Surfing in New Zealand; A Complete Guide

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Surfing in New Zealand is one of the most popular pastimes, largely owing to a total coastline that exceeds fifteen thousand kilometres. Long before the first National Surfing Championships were held in 1963, surfing was prevalent in New Zealand since it was already practised as Whakahekeheke in the Maori culture.

The Best Spots for Surfing in New Zealand

The surf locations in North Island are easier to access and hence more popular than those at South Island. However, those who have experienced surfing at South Island believe they are also equally perfect. If surfing helps you have a good time, be sure to consider these places:

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1. Shipwreck Bay – Ahipara

On the far-flung southern end of Ninety Mile Beach, lies one of the best spots for surfing in New Zealand; Shipwreck Bay. The name Shipwreck Bay has nothing to do with the incredible surfing spot, which is touted to have one of the best left-hand breaks in the world. For those who are always hyped up about surfing, this place offers almost zero chances for you to get disappointed and leave without a surf, even on a busy day. In prime conditions, the waves can last for rides as long as three minutes. On those rare instances, when the waves are too turbulent, it is a fine place to hang out and grab some dinner. The glimpses of Shipwreck Bay seen in the 1966 surf documentary film ‘Endless Summer’ are also very popular.  

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2. Piha

A frequent weekend getaway for Auckland’s people, Piha beach has crowds coming in at all times due to its huge popularity. Mostly preferred for the regular and iconic breaks, it is a black sand beach and a twenty-minute journey from central Auckland. There are also numerous surf schools surrounding the beach. The famous right-hand breaks at Piha is no joke and only experienced surfers are advised to give them a try. Luckily, it still leaves plenty of other opportunities for surfers from all levels.

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3. Hot Water Beach - Coromandel Peninsula

Although Hot Water Beach in Coromandel is attributed for the hot springs that lie deep in them, it gets flooded by Kiwi Surfers and backpackers during summer. The nature of the waves makes the beach apt for seasoned surfers but dangerous for swimming, especially after considering the absence of lifeguards. Surfing at the northern end makes way for great breaks according to the locals. To experience the hot springs, one must be there during low tide which is the only time when they are accessible.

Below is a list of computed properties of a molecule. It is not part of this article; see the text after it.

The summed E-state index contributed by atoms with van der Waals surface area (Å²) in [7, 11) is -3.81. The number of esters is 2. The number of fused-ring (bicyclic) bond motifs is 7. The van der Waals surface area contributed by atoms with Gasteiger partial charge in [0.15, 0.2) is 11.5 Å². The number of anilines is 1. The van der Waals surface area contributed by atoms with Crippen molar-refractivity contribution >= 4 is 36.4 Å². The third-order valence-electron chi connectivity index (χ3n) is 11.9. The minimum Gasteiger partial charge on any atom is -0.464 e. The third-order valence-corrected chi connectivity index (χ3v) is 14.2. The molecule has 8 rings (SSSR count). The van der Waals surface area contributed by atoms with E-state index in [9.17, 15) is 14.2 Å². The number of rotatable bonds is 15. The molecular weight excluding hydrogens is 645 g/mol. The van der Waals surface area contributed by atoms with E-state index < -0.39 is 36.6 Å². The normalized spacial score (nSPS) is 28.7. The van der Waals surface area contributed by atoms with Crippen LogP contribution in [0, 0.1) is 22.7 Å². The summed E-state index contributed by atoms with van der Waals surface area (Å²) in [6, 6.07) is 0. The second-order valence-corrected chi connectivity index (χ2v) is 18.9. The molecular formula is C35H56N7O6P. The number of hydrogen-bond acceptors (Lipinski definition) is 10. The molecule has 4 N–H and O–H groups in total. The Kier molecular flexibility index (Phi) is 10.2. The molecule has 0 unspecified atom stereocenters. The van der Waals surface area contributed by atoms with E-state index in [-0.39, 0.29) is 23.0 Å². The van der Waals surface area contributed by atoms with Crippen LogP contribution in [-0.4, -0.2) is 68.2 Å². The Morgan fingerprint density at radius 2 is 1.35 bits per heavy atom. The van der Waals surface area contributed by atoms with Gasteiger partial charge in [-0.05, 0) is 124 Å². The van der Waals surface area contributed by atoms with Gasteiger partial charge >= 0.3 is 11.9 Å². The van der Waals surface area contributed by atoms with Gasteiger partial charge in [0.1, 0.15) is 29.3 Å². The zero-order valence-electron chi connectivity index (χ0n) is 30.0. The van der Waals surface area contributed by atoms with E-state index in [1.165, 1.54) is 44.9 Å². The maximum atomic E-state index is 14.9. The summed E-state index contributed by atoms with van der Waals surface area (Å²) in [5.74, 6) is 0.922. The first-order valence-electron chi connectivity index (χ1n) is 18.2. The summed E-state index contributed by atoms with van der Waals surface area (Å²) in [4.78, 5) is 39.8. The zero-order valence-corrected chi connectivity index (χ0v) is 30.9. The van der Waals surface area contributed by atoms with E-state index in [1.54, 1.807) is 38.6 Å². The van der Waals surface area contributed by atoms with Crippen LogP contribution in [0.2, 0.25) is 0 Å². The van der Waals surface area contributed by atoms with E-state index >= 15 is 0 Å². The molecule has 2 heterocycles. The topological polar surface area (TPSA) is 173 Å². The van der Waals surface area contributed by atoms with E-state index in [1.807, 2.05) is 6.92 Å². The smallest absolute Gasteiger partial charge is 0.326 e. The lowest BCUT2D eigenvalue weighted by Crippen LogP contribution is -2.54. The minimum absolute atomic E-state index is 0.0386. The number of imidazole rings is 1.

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4. Manu Bay - Raglan

Also featured in the 1966 movie ‘Endless Summer’, Manu Bay in Raglan has the longest and highly consistent left-hand breaks in the world. Home of the most celebrated music artists in New Zealand, Manu Bay attained popularity internationally for its waves that let skilled surfers ride for even up to two kilometres. The twenty-year-old ‘Raglan Surfing School’ at Raglan could give you a quick surf lesson if you look forward to enhancing your skills. 

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5. Surf Highway 45 - Taranaki

State Highway 45, locally referred to as Surf Highway 45 lies on the west coast of North Island is one of the best sites for surfing in New Zealand. Surf Highway 45 spreads over hundred kilometres down the Taranaki coastline. It is abundant of all kinds of surf breaks, both left and right-hand breaks in Fitzroy Beach and the point breaks in Stent Road, to name a few. The surfing experience is consistent there since the location is on the West Coast. Other popular spots at Surf Highway 45 include Ahu Ahu, Oakura Patch, Kumara Patch, Ohawe Beach, etc.

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6. Lyall Bay – Wellington

Lyall Bay is one among Wellington’s most popular beaches for surfing in New Zealand. It is just minutes away from Wellington International Airport and hence very easy to access. The environment is constantly busy because of the regular visit of surfers and other usual sights like kiteboarding and swimming. The Peter Jackson-directed 2005 blockbuster ‘King Kong’ was shot in Lyall Bay.

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7. Mangamaunu - Kaikoura

There are a lot of surf spots to offer for Kaikoura like Meatwork, Blueduck, Irongate, etc. Anyway these can just find you waves that last for three to four feet at the most. But, the right hand breaks of Mangamaunu are extremely sought after, especially by surfers from South Island. The length of the breaks can be several hundred meters and are advised for only surfers from advanced levels. Mangamaunu is widely known as ‘Malibu of New Zealand’ due to its considerably good appeal to the surfers.  

Best Time to Visit for Surfing in New Zealand

Summer season is the ideal time for surfing in New Zealand. This usually comes in between December to March. The warm weather really compliments the experience of surfing, but rain can still hit at any time, especially in regions of the South Island. The winter season which usually comes from May to September is definitely not the best time to pursue surfing in New Zealand.

The weather can be very unfavourable, causing the condition of the sea to become violent. If there is any difficulty in bringing a surfboard, native acclaimed surfboard manufacturers like Organic Dynamic and Brandon Surfboards can be an easy solution.

Is there anything about surfing in New Zealand that is left to tell? Tell us in the comments.

This post was published by Vishnu Kesavan

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